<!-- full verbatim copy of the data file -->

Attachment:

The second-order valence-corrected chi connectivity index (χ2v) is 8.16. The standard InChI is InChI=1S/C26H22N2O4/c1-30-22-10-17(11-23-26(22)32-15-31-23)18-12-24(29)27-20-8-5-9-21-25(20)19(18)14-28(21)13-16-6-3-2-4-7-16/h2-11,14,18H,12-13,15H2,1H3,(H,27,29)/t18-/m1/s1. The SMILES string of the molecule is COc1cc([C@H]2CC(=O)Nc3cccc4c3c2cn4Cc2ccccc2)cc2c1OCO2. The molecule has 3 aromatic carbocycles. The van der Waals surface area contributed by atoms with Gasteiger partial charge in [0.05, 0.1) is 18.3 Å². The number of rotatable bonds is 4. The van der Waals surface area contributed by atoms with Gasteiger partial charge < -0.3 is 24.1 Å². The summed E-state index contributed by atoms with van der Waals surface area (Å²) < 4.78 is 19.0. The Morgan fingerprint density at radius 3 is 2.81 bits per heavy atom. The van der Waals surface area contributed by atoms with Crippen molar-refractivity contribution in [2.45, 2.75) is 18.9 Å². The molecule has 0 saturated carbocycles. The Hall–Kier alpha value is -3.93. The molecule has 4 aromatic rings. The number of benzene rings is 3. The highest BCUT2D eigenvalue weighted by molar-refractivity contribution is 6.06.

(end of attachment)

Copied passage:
The second-order valence-corrected chi connectivity index (χ2v) is 8.16. The standard InChI is InChI=1S/C26H22N2O4/c1-30-22-10-17(11-23-26(22)32-15-31-23)18-12-24(29)27-20-8-5-9-21-25(20)19(18)14-28(21)13-16-6-3-2-4-7-16/h2-11,14,18H,12-13,15H2,1H3,(H,27,29)/t18-/m1/s1. The SMILES string of the molecule is COc1cc([C@H]2CC(=O)Nc3cccc4c3c2cn4Cc2ccccc2)cc2c1OCO2. The molecule has 3 aromatic carbocycles. The van der Waals surface area contributed by atoms with Gasteiger partial charge in [0.05, 0.1) is 18.3 Å². The number of rotatable bonds is 4. The van der Waals surface area contributed by atoms with Gasteiger partial charge < -0.3 is 24.1 Å². The summed E-state index contributed by atoms with van der Waals surface area (Å²) < 4.78 is 19.0. The Morgan fingerprint density at radius 3 is 2.81 bits per heavy atom. The van der Waals surface area contributed by atoms with Crippen molar-refractivity contribution in [2.45, 2.75) is 18.9 Å². The molecule has 0 saturated carbocycles. The Hall–Kier alpha value is -3.93. The molecule has 4 aromatic rings. The number of benzene rings is 3. The highest BCUT2D eigenvalue weighted by molar-refractivity contribution is 6.06.